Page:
Connecticat [Magic in Suburbia series]
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by Elisabeth Waters, Raul S Reyes
Description: The Lama's nephew wasn't a great Buddhist--or even a great human. So some people might have considered his reincarnation a step backwards.
eBook Publisher: Marion Zimmer Bradley Literary Works Trust, 1994 Catfantastic 3
eBookwise Release Date: October 2005
26 Reader Ratings:
Available eBook Formats: OEBFF Format (IMP) [34 KB]
Reading time: 20-28 min.
"The lama's young nephew hadn't learned the discipline necessary to successfully evade all the traps along the path to rebirth. When his uncle finally locates his reincarnation, he's a LONG way from home..."--Michele L. Worley, Amazon.com
It had been a difficult death. The illness contracted in the humid lowlands had been bad enough. But the young man's dissolute life had left its mark on his character as well, and as he died the Lama found it hard to keep the parts of his being together. Each one threatened to leave separately as the corresponding sense died in the body. It took all of the lama's patient counsel to keep the young man's consciousness together.
Finally the consciousness was free of the body, but the Lama remained, coaching the young man's spirit as it traversed through that dark realm on the other side of death. It was too much to hope that he might be reborn as a healthy son of a wealthy family, or even as a younger son dedicated by his family to a wealthy lamasery, with sufficient endowment to pursue a life of contemplation. But at least he might be kept from the life of a poor beggar, a criminal, or, worse yet, an animal.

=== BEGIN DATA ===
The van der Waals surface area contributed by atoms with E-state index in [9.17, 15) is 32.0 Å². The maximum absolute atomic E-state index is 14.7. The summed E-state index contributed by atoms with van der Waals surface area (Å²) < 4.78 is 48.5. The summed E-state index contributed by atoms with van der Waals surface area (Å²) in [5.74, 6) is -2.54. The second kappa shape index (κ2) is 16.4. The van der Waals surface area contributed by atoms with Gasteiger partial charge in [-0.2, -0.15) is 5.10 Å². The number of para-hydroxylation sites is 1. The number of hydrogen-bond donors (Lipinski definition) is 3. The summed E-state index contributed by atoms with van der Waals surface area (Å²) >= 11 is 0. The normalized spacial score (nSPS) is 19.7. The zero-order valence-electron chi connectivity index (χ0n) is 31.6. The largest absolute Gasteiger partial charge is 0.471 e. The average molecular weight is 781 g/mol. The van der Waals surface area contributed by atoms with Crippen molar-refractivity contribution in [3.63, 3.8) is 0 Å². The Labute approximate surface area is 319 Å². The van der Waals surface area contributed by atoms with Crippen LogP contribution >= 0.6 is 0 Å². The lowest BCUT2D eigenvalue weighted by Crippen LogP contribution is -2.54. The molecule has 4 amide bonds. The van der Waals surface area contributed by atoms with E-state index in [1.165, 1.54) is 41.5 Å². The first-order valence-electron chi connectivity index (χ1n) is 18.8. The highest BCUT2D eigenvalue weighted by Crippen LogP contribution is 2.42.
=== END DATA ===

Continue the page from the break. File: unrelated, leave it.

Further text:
There were demons on the path. The Lama explained these were illusions. So also were the clear streams and soft, grassy resting places by the path. The young man's spirit must pass all of these on his path to rebirth.
More serious were the distractions of the flesh. The young man had been all too prone to them in life, and the plump young maidens beckoning to him from cushioned grottos, pots of beer and wine by their sides, were almost too much for his shade. The Lama explained that they were traps for the unwary soul and the grottos were undesirable wombs. So far the disembodied spirit had listened to his teaching and passed those illusions.
The path to rebirth was difficult and the spirit was tiring rapidly. The Lama intoned a chant to give him strength. It flowed to the young man's spirit and revived his energy. The Lama allowed himself a moment of rest; the chant had taken some of his strength. Too late he realized his mistake.
The young man's soul, revitalized by the chant, became aware of a bower under some rhododendrons. A saucy young girl with sleek dark hair and sly cat eyes beckoned to him from a pile of cushioned rugs. A jar of sweet wine waited next to her. The Lama shouted a warning, but it was too late. The young man sank to her side and was lost.